When COVID-19 disrupted life at MIT, library staff naturally thought to look to the archives for similar events in Institute history, such as the 1918-19 flu pandemic. While they found surprisingly little documentation from that time—the Institute Archives hadn’t yet been established—the department of Distinctive Collections (DDC) has been working hard to ensure this will not be the case when looking back on the current pandemic and its effects on the MIT community. A new DDC project, Documenting COVID-19, aims to collect and preserve our present moment as a valuable resource for the future.
Broadening the perspective
The Documenting COVID-19 project developed when a professor in the History department approached DDC staff soon after the MIT community left campus in March. His students would be documenting the situation for class, and he asked what forms they would need to complete to donate their work to Distinctive Collections to be a part of the historical record. This prompted DDC staff to explore how they could open up the opportunity to donate materials to the MIT community more broadly.
“We were already collecting the Institute records, the decisions that were made, the websites that different departments, labs, and centers put up, and the policies that were affecting campus. Collecting what’s happening with students, staff, and alumni just rounds out that picture,” says Mikki Macdonald, collections strategist for DDC, who is leading the project. “This effort is a different view into what’s going on and how the decisions the Institute is making are affecting everyone’s daily life.”
The project invites anyone in the MIT community— students, staff, faculty, researchers, alumni, and others—to contribute materials that will help document the diverse experiences of the pandemic and the resulting changes to life and learning at MIT. Donations can take the form of handwritten or typed documents, audio or video recordings, scrapbooks, drawings, photography, music, and more.
Picturing a moment in time
Since the project launched in May, DDC has received a steady stream of donations in a wide range of formats. Among the notable submissions were music playlists that MIT students compiled while they were moving out of their dorms. “It’s not something that I would have ever thought of,” says Macdonald. “But music really encapsulates an event for a lot of people, so I think it will be really interesting to see what music was helping them get through that chaotic situation.”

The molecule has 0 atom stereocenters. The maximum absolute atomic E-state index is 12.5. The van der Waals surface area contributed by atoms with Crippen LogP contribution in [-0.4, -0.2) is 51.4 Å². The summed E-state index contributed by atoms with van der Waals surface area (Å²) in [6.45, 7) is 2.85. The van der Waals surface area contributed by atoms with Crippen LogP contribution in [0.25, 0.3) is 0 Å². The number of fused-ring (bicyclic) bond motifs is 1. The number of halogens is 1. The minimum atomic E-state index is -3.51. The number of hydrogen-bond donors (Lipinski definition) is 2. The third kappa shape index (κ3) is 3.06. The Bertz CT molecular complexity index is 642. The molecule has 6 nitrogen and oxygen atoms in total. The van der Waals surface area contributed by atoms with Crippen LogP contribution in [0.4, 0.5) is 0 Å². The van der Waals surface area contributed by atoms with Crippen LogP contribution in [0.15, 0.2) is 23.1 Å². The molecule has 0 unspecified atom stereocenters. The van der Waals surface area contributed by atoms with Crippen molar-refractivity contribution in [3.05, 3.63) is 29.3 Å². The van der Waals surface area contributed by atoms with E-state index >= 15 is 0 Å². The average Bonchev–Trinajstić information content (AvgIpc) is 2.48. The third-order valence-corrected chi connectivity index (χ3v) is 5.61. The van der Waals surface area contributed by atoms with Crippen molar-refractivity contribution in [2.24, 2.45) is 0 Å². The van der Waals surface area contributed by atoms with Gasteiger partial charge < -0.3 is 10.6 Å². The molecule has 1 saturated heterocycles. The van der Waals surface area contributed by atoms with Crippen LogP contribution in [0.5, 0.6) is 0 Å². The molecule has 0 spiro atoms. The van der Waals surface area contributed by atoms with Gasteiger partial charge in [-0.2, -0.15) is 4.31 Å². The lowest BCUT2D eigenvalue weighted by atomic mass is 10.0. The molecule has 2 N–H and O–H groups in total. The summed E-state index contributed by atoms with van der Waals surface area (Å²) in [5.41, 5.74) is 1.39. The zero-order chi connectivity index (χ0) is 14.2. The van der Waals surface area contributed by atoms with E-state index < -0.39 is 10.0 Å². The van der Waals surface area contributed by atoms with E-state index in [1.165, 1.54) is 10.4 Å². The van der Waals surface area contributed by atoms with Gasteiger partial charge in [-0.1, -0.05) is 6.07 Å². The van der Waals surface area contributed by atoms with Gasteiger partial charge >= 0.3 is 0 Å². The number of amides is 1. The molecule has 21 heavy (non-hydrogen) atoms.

Other submissions include zines (self-published magazines); photographs capturing the campus after it had emptied out; documentation of student volunteer efforts to provide personal protective equipment to Boston organizations; and personal reflections and essays about leaving campus and going home, some candidly sharing the toll of worrisome medical situations and overall stress.
“I think it’s a cathartic experience for some to be able to put their thoughts and feelings down and know that it’s going to be somewhere that other people can read them,” says Macdonald.
DDC plans to make these experiences available to future readers through digital exhibitions and by offering the material for classes to use. With many universities undertaking similar collecting initiatives, the opportunity to compare collections across the country and around the world will be rich for future researchers.
Collecting history as it happens
Launching the project quickly meant addressing several issues: what questions to ask potential donors, what would be the rights implications, what would DDC ask people to provide, what would it would be comfortable taking, and how do the Libraries do this in a responsible, respectful, and ethical way? Learning more with each new donation, staff now have a blueprint for launching similar collecting efforts in the future—hopefully next time for a more positive event, jokes Macdonald, who is eager to replicate the project, perhaps by partnering with graduating classes or alumni classes coming back for reunions.
“We can learn from what’s currently going on,” she says. “His-tory can be last year; it doesn’t have to be a hundred years ago. We can be active in collecting in the community and be a partner and say ‘we want to tell your story and make sure you have a voice.’”
Collecting history as it happens has increasingly been a priority for Distinctive Collections. In 2016, for example, after the MIT community shared thoughts and fears on posters in Lobby 7 in the wake of the presidential election, DDC decided to preserve and digitize the posters as part of the memory of the Institute. With the COVID-19 project and future collecting initiatives, DDC has the opportunity to be proactive and actively build collections with the community.
“It’s been exciting to position DDC as a unit that is about now,” says Emilie Hardman, head of DDC. “We used to think about our collections as ‘the history of MIT,’ but we’re the present and the future, too. All of these materials will help tell stories and inform research in ways we can’t even know right now.”
To learn more about Documenting COVID-19 or to donate, visit libraries.mit.edu/distinctive-collections